Decided on December 04,1944

Thammineni Paparao And Ors. Appellant
Dhavala Polinaidu And Anr. Respondents


Chandrasekhara Ayyar, J. - (1.) THE plaintiffs' father, one Latchayya, purchased certain properties from defendants 1 and 2 under the sate deed Ex. A on 29th October, 1933, for a sum of Rs. 4,500. The properties consist of jeroiti lands and inam lands. The step -mother of the defendants had obtained a maintenance charge decree against the jeroiti lands in O.S. No. 480 of 1930. In execution of this charge decree, the jeroiti lands were sought to be brought to sale and it is said that the plaintiffs had to deposit a sum of Rs. 96 -6 -0 into Court to avoid the sale. It is further alleged that on a later occasion they had to pay Rs. 170 towards the charge decree and that finally the properties were brought to sale in Court auction and were purchased by a third party on the 7th December, 1942, for a sum of Rs. 238 subject to the payment of the annual maintenance of Rs. 60 to the decree -holder. The purchaser obtained delivery through Court and ejected the plaintiffs. All these are stated in the affidavit in support of the application to admit the sale certificate and the delivery receipt as additional evidence in this second appeal. In the counter -affidavit opposing the applications the chief point made is that the purchaser Jagannadha Acharlu is a benamidar for the plaintiff and that the lands despite the Court, auction sale continue to be in their possession.
(2.) RELYING therefore on the defect in title as regards the jeroiti lands comprised in the sale deed and specified in the B schedule to the plaint, the plaintiffs brought this suit claiming to recover by way of damages for breach of contract of covenant of title a sum of Rs. 2,658 -8 -0 said to be the price of the properties, and a further sum of Rs. 200 said to be the loss suffered by them on account of breach of covenant of title, as well as the sum of Rs. 96 -6 -0 which they paid on 20th December, 1939, to avert the sale in execution of the charge decree in O.S. No. 480 of 1930. The defendants resisted the suit on three grounds. Firstly, there was no representation made to Latchayya that the properties were not subject to any charge or charges, secondly, that Latchayya knew of the creation of the charge, as it was he that was conducting the suit, O.S. No. 480 of 1930, on behalf of these defendants, and thirdly, that the sale was for a lower price than the market price because it was made subject to the charge. The District Munsiff overruled these objections and gave the plaintiffs a decree. But on appeal the District Judge has come to the conclusion that Latchayya was aware of the charge decree when he purchased the properties under Exhibit A and that after the purchase he was himself paying for some years the maintenance amount to the step -mother. He has also found that the price of Rs. 4,500 was less than the market value of the lands on the date of the sale and the low price was agreed to on account of the charge on the B schedule properties. Latchayya's daughter is married to the second defendant and, according to the District Judge, after quarrels arose between them Latchayya defaulted to pay the amounts due to the step -mother under the charge decree purposely and with the object of harassing the second defendant with a litigation of this kind. His final conclusion is stated in paragraph 8 of the judgment in appeal in these words: So taking all these circumstances into consideration I hold that the buyer as well as the seller were aware of the defect and that for reasons of their own and concerning which we have no evidence they have agreed not to disclose in the sale deed the maintenance charge. On this finding the plaintiffs' suit was dismissed. It has been held in several decisions that the fact that the buyer knew of a defect in title of the seller prior to the purchase does not prevent him from suing for damages for breach of covenant of title. Therefore mere knowledge on the part of Latchayya when he purchased under Ex. A that there was an outstanding charge decree against the B schedule properties is no bar to the present suit. But it is urged that the District Judge has found that the sale was subject to this charge and that this alters the situation in favour of Latchayya, the purchaser. The contention urged against this finding is that under Section 92 of the Evidence Act it was not open to the District Judge to take into account any such oral evidence, as to hold so would be to contradict a term of the contract of sale. Even if there was no express covenant for title, the implied covenant under Sub -clause (2) of Section 55 will have to be taken into account and read as part and parcel of the sale deed between the parties in the absence of any contract to the contrary.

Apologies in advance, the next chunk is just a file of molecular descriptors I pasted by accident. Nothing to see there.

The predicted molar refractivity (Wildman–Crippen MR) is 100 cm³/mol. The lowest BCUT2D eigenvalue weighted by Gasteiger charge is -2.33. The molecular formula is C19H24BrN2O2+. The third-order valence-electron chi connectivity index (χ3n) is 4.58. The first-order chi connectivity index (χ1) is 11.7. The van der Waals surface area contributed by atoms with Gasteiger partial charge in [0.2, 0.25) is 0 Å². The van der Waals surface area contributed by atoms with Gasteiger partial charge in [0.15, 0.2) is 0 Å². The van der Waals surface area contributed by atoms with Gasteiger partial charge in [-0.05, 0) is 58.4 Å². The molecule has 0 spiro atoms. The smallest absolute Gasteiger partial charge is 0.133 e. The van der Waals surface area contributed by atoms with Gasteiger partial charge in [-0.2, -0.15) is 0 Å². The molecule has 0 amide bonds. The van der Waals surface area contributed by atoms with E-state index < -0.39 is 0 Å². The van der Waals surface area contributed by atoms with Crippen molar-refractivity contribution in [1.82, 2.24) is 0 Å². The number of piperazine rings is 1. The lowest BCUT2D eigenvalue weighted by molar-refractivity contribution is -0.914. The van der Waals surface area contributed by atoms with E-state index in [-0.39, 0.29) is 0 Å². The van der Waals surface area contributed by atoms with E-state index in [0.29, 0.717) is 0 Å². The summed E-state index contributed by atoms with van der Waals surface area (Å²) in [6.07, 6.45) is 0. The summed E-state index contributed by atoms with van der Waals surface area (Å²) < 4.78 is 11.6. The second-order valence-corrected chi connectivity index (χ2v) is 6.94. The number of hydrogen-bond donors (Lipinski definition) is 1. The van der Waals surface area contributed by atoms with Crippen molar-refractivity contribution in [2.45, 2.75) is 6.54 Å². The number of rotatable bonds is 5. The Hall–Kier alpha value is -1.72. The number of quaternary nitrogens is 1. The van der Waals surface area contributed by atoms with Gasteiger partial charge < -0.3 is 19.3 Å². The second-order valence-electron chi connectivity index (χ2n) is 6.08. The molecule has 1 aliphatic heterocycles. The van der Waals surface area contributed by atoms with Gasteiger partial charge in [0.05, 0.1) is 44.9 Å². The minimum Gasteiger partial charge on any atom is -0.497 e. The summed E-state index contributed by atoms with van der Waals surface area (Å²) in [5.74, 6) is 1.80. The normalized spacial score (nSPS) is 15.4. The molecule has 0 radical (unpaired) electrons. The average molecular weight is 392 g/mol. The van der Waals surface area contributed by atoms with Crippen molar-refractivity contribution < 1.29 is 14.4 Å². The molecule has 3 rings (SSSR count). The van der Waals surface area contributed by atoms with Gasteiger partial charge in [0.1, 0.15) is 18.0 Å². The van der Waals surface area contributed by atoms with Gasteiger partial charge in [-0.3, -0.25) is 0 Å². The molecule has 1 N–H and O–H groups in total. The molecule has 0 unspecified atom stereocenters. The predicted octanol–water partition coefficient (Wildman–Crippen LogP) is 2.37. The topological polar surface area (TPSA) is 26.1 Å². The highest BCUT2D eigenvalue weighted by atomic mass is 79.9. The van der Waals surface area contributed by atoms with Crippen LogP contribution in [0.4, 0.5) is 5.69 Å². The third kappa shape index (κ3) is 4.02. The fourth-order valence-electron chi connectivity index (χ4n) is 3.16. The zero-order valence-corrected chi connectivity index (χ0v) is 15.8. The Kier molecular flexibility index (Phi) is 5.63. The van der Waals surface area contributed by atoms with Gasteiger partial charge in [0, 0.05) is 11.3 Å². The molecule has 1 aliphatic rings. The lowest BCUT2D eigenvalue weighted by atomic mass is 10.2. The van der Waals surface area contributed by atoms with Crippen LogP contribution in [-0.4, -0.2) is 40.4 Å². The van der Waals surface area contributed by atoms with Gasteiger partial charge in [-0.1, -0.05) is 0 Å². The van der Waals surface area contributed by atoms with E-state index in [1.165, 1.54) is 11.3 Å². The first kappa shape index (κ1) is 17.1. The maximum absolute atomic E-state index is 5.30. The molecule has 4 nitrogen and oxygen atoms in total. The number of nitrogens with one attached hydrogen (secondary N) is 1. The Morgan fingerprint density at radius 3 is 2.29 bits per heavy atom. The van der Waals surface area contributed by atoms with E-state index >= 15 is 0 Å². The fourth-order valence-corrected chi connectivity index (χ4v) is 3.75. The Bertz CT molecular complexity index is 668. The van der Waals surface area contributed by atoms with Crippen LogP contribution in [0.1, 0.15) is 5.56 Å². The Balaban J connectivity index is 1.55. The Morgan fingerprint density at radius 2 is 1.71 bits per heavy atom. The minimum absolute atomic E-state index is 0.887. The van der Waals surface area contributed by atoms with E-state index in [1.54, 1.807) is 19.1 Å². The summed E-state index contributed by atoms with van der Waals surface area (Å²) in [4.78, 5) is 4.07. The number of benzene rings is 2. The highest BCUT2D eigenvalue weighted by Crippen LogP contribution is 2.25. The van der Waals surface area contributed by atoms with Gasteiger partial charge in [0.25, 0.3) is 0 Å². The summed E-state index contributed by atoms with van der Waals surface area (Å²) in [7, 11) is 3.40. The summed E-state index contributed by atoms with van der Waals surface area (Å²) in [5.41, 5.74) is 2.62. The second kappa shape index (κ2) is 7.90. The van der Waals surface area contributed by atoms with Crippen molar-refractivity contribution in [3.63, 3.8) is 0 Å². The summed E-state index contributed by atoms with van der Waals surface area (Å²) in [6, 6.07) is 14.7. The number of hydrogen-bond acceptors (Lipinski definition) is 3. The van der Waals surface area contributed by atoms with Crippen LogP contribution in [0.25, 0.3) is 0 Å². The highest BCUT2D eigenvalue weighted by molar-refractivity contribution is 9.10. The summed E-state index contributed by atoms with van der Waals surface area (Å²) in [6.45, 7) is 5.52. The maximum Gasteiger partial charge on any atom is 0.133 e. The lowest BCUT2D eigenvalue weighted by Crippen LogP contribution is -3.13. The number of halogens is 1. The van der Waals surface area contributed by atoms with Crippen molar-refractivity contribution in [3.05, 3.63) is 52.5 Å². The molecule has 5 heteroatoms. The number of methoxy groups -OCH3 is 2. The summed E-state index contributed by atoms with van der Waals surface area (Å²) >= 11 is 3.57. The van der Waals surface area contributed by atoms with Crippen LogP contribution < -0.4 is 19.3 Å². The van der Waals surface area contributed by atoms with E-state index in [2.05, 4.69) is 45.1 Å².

(3.) IN Ex. A we have an express covenant for title in these terms: Having assured you that these lands belong to us only and that they are in our enjoyment and that we never effected any alienations, etc., previously we have sold the same to you. In the face of this express covenant, it is difficult to see how evidence can be adduced to show that the purchase was subject to any encumbrance or encumbrances. The decision of Devadoss, J., in Gondu Ramasubbu Iyer v. Muthia Kone was relied on by Mr. Parthasarathi in support of the view that a declaration as to title or the absence of an encumbrance is not one of the terms of the contract for sale and evidence can be adduced to show that the buyer was aware of the defect in title even when there is a definite recital in the sale deed that there is no encumbrance. The decision no doubt supports the view, but with great respect I am unable to agree with it. An express covenant for title or for freedom from encumbrances such as we find in this case cannot be regarded as a mere recital which can be contradicted by oral evidence. Such covenants are terms of the contract itself, and any oral evidence to contradict them falls within the mischief of Section 92 of the Evidence Act. Even the statutory covenant for title which is implied in every contract for sale of immovable property must, according to Muhammad Siddique v. Muhammad Nuh : I.L.R. (1930) All. 604, be deemed to be embodied in the deed of sale. So I cannot accept the finding of the learned District Judge that the sale was subject to this maintenance charge as a valid one operating as against the express covenant found in the sale deed.;